Wav­ing good­bye to “The Wave”

It ap­pears the long-stand­ing po­lite sig­nal has dis­ap­peared in this an­gry age

The Hamilton Spectator - - COMMENT - KAREN CUM­MING Karen Cum­ming is a free­lance writer who lives and waves in Burling­ton.

My Dad taught me how to drive back in 1970s. Al­most 40 years later, the fact that I never come to a rolling stop at a stop sign is all thanks to him. I can still hear his voice in my head say­ing, “Stop means stop, not slow down. They’ll give you a ticket if you don’t.” As usual, my Dad knew bet­ter. He taught me to do the right thing. Not just when I felt like it, but all the time.

In spite of his ex­pert in­struc­tion, you can bet there were at least a few oc­ca­sions when my teenaged brain for­got to stop. I got a ticket. I paid the price. That’s the thing about do­ing the right thing. There’s a price to be paid when you don’t.

Dad taught me that if you were go­ing to do some­thing, you jolly well bet­ter do it right. “Jolly well.” When’s the last time you heard that? He was also a fan of “Sam Hill,” as in: “What in the Sam Hill do you think you’re do­ing?” To this day, I don’t know who Sam Hill was, or why my Dad was such a fan of his.

Don’t get me wrong — Dad wasn’t per­fect. I won’t even tell you about the time he and his bud­dies were al­most hit by a train when their car got stuck on the tracks near Glen­coe one Hal­loween night in the 1950s. In a cruel yet wildly funny twist of fate, Dad was ap­par­ently wear­ing a Daisy Mae cos­tume — Daisy Mae, from the car­toon strip “Li’l Ab­ner.” By the grace of God, he and his friends got the car off the tracks just in the nick of time. It was the one oc­ca­sion where his driv­ing skills weren’t what you’d call ex­em­plary. On the bright side, those who knew him well say he looked good in a skirt. But I di­gress.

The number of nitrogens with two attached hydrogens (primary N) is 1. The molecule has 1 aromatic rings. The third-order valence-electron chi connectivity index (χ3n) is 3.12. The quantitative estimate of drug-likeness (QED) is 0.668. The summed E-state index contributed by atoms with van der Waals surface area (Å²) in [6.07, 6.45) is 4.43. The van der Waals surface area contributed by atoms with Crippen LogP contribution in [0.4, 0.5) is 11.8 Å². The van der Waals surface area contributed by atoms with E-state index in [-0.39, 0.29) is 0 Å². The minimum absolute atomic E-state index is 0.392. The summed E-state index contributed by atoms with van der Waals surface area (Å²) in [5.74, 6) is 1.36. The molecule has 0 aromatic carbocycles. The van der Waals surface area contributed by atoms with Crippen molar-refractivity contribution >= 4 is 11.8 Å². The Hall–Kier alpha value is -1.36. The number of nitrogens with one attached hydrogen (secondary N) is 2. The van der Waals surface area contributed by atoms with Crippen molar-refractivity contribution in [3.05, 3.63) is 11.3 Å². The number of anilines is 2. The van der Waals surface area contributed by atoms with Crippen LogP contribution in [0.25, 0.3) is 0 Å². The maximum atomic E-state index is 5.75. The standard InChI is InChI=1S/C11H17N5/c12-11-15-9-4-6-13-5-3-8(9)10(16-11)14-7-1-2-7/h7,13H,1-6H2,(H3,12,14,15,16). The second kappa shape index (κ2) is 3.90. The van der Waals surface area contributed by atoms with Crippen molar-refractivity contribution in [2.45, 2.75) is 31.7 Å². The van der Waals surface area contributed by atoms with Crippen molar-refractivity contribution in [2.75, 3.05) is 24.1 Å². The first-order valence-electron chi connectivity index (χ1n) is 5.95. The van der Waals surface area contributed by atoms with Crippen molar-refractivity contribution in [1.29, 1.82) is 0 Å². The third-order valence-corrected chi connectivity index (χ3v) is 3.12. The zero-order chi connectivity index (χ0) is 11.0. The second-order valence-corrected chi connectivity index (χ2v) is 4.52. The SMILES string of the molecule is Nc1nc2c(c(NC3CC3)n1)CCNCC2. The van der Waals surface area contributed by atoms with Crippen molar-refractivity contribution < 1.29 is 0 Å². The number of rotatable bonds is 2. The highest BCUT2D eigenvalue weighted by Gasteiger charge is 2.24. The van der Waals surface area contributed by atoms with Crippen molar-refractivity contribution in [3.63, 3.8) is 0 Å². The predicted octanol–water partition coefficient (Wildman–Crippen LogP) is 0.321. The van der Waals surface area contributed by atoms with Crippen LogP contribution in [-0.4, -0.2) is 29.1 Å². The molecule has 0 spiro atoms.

Dad was a Mer­chant Marine dur­ing the war; he was a man of in­tegrity. Dur­ing our driv­ing lessons, this meant al­ways us­ing proper form: “Two hands on the wheel, look in the mir­rors, leave plenty of space be­tween you and the next guy,” he would say again and again.

But Dad taught me some­thing else — some­thing I still do to this day. And maybe you do, too. “The wave.”

You know the one I mean. Some­one lets you merge into traf­fic on the high­way, and you give them “the wave” — that po­lite wave in the rear view mir­ror that says ‘Thank-you for help­ing me. I re­ally ap­pre­ci­ate you do­ing that.’”

I hate to be the bearer of bad news, folks, but the wave … is dead. Deader than a door­nail. It has dis­ap­peared from the mas­ter list of so­cial graces that we all sub­scribe to in this civ­i­lized so­ci­ety of ours. Say­onara. Gone baby, gone. There wasn’t a death no­tice in the news­pa­per, by the way. We all just woke up one morn­ing to dis­cover it had dis­ap­peared for good.

Call it a sign of the times in a day and age when mil­lions of us seem to care more about our­selves and the lat­est pic­ture we’ve posted to Face­book than we do about our fel­low man. It’s a “me, me, me” world out there, and you’ll likely never no­tice it more than on the high­way.

Can’t you just hear Jerry Se­in­feld now? “Where’s the wave? What hap­pened to the wave? Why am I the only one do­ing the wave?” And I am noth­ing if not de­fi­ant. I do the wave con­stantly. I even roll down my win­dow to twirl my hand in the air in a su­per­sized ver­sion of the wave. In­side my car, I yell at other peo­ple when they don’t do the wave.

“Re­ally?” I ask in dis­be­lief. “Re­ally?” It makes me think of my Dad ev­ery time. What would he say if he were still alive? He’d prob­a­bly just shake his head and won­der why peo­ple aren’t do­ing the right thing. “There’s a price to be paid when you don’t,” he’d say. And it’s a big one. We’re los­ing the sim­ple so­cial graces that make this life of ours a sweeter ride. #BringBack­TheWave.

I hate to be the bearer of bad news, folks, but the wave … is dead. Deader than a door­nail. It has dis­ap­peared from the mas­ter list of so­cial graces.

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